Am I better off building a PC myself if quiet and small is what I'm going for? I figure if I want to keep the cost down I will have to compromise on the "small" part.

It's getting easier to build an affordable and silent mITX basic computer.
A custom NUC case will deliver but would be expensive compared to a mITX solution.
The Celeron 847s which have been used for passive boards/barebones for a while are kind of weak. But some smallish chain store in Germany now claims to have GA-C1037UN in stock. I haven't tried this board yet but the CPU should be adequate for your purpose. This board might not overheat in a reasonably open case like the Antec 110 (again, I'm only being cautious because this is a new part and I haven't got my grubby hands on it yet).
And hopefully even cheaper and efficient Bay Trail boards will become available soon. These will no doubt run fine without fans.

Of course single-fan mITX builds can be pretty quiet as well now that CPUs have become efficient. People have been building them for quite a while. Search for "Kozuti" and so forth.

The one non-obvious thing you need to pay attention to if you're new to this is the difference between DC-powered and regular boards. DC-powered boards give you a wider choice of small cases and (typically) a better efficiency.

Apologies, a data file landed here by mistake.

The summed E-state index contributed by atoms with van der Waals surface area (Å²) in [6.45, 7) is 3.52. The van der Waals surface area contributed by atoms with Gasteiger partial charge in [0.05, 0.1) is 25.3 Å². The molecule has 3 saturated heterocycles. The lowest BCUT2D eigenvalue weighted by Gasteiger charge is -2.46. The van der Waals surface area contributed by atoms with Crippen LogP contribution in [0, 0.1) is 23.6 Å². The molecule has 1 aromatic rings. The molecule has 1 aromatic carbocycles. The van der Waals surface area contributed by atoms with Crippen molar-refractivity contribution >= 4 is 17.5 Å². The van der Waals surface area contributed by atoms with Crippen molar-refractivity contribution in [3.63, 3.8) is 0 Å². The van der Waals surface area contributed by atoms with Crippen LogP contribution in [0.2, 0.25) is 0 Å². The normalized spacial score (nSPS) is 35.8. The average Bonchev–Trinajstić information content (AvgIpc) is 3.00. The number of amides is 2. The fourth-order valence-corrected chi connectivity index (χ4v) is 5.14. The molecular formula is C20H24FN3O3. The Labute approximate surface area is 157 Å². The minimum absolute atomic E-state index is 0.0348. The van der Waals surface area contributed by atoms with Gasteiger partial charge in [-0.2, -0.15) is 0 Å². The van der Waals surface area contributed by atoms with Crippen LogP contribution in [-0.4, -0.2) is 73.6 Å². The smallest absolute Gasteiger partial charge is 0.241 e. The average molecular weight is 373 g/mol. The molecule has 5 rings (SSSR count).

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 Post subject: Re: NUC as desktop replacement
PostPosted: Fri Nov 08, 2013 5:35 pm 
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the real question is how much is having a computer 4 x 4 x 2, instead of 7.6 x 8.25 x 2.5, really worth to you?
-btw, i plan on getting a haswell nuc in a thirparty case.- :mrgreen:




(7.6 x 8.25 x 2.5 = m350 dimensions. sure, there are slightly smaller mitx cases than the m350, but not for $40, and not with the same vented chassis.)